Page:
Why We Teach Indoor Cycling at The Training Room

by Maren Kravitz

 

False advertising

By now we’ve all heard about “spinning classes” in which participants ride at cadences of 120–140 RPM’s with little or no resistance. Some of these classes even claim to offer a complete “total body” workout by including choreographed push-ups on the handle bars, as well as a bonus featuring bicep curls and tricep extensions with 3-to-5-pound weights – all while pedaling at supersonic speed. But keep your fingers crossed that your clip in shoes and pedals work.

 

While you struggle to keep up with the cadence and choreography of the instructor, you envision yourself with shapely toned legs while burning massive calories and dripping sweat. Hopefully, you’ve checked the spinning studio’s website FAQ page to confirm that these classes are indeed designed to shape and build muscle, without adding bulk. #winning

 

Is your indoor spinning bike pedaling you??

But unbeknownst to many participants, fast heart rates and dripping sweat does not necessarily correlate to increased caloric burn. The truth is: most typical indoor cycling bikes are fixed gear systems with weighted flywheels. The flywheels can weigh anywhere from 25 to 45 pounds. That smooth feeling when the pedals glide around with low resistance is actually inertia at work.

 

Those who ride indoor cycling bikes with extremely low resistance are essentially being taken for a ride. Even if your heart rate monitor shows an elevated heart rate, the “work” or watts being produced is very low, while the amount of wasted energy is very high. There is absolutely no correlation between calories burned and strength, muscular endurance or aerobic fitness.

Got Resistance

This simple experiment will prove the point. Stand next to an indoor cycling bike and turn the dial so there is no resistance on the flywheel. After cranking the pedals around 8-10 times with your hand you should be able to get the RPMs up to about 100. Now stand back, pull out your trusty iPhone and Google Sir Isaac Newton and you’ll see inertia in action.

 

If you release all the tension on that bike so that there is little to no resistance on the flywheel, the bike will essentially pedal itself. Even if you enjoy bouncing around in the saddle while pedaling at a high cadence, remember that this has no direct correlation to experiencing a harder workout. By turning up the resistance and dropping your cadence to a more sustainable zone (90-100rpms), you’ll immediately see and feel the increase in watts. This directly translates to an increase in power – a much more realistic measurement to determine work capacity and effort.

 

What is Power?

Power quantifies workouts. Whereas heart rate measurement provides a physiological response, power determines mechanical output. It also measures how hard and at what velocity a rider applies pressure to the pedals; it’s the product of force multiplied by velocity. On an indoor cycling bike, the gears provide force, and velocity is measured as cadence and displayed as revolutions per minute (RPM). Because power combines both force and velocity, pedaling for a set amount of time will generate a certain amount of work, or watts.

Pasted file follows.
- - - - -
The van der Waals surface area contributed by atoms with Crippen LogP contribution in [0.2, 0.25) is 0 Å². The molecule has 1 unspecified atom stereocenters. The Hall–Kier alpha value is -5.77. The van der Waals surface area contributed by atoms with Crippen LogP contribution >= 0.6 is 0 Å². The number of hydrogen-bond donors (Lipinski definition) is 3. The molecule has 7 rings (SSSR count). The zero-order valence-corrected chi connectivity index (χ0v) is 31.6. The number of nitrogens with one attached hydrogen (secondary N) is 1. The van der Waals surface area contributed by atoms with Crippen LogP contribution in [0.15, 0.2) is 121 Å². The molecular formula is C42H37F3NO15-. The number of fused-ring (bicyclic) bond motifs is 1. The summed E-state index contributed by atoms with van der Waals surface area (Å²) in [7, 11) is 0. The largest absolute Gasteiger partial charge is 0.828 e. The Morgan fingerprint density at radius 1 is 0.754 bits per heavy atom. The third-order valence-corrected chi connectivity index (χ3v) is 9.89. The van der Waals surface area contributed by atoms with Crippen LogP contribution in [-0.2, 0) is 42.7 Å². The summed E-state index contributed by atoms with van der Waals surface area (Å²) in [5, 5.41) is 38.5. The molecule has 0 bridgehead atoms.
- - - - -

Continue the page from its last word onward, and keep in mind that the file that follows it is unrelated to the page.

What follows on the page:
Beginning cyclists usually generate about 75-125 watts. A more seasoned biker can exceed 150-200 watts, while pro and elite cyclists typically achieve an even greater output—400 watts and more. Bear in mind that these averages are only estimates. Power varies greatly from rider to rider and depends on fitness level, skill, weight and strength.

 

What are the benefits of indoor cycling?

Aerobic development, muscular endurance, muscular strength, leg speed improvement and increased threshold/anaerobic ability can all be gained through consistent participation and an understanding of indoor cycling. Unlike running, which is considered a high impact form of cardiovascular activity, indoor cycling gives participants a safe and effective environment in which they can participate in a low impact workout (knees and joints will thanks you later) that is in proportion with their cardiovascular ability.

 

Whether you’re new to fitness, or a seasoned road cyclist, anyone can control their workout by increasing or decreasing their resistance dial and pedal stroke rate. All indoor cyclists should work on gaining a more effective and complete pedal stroke prior to speeding up their cadence.

 

You should always feel like you’re in sync with your bike. If the bike is pulling you and you’re bouncing in the saddle, add some small turns to the resistance dial to smooth out your pedal stroke. Conversely, if you have too much resistance and you notice that your body is swaying side to side and that your focus is on crushing the pedal stroke down, take some resistance off and think about pulling up on the pedal while relaxing your upper body and hips.

 

There is a lot of misinformation in regards to fitness and indoor cycling classes. No matter what your personal goal, make sure that you follow a safe and effective route to attain it. At the end of the day, calories burned and pools of sweat don’t necessarily translate to a tough workout. Remember that the numbers on the meter don’t lie – are you working hard or hardly working?

2 Responses to “Why We Teach Indoor Cycling at The Training Room”

  1. Neil Brenner

    Amen to Maren–well said. Without resistance, no work, without work, no training benefit.

    Reply
  2. Hua Chin

    Cannot emphasize how true this is! After just a few weeks of real training, the benefits show themselves. Stronger, faster, more powerful and leaner.

    Reply

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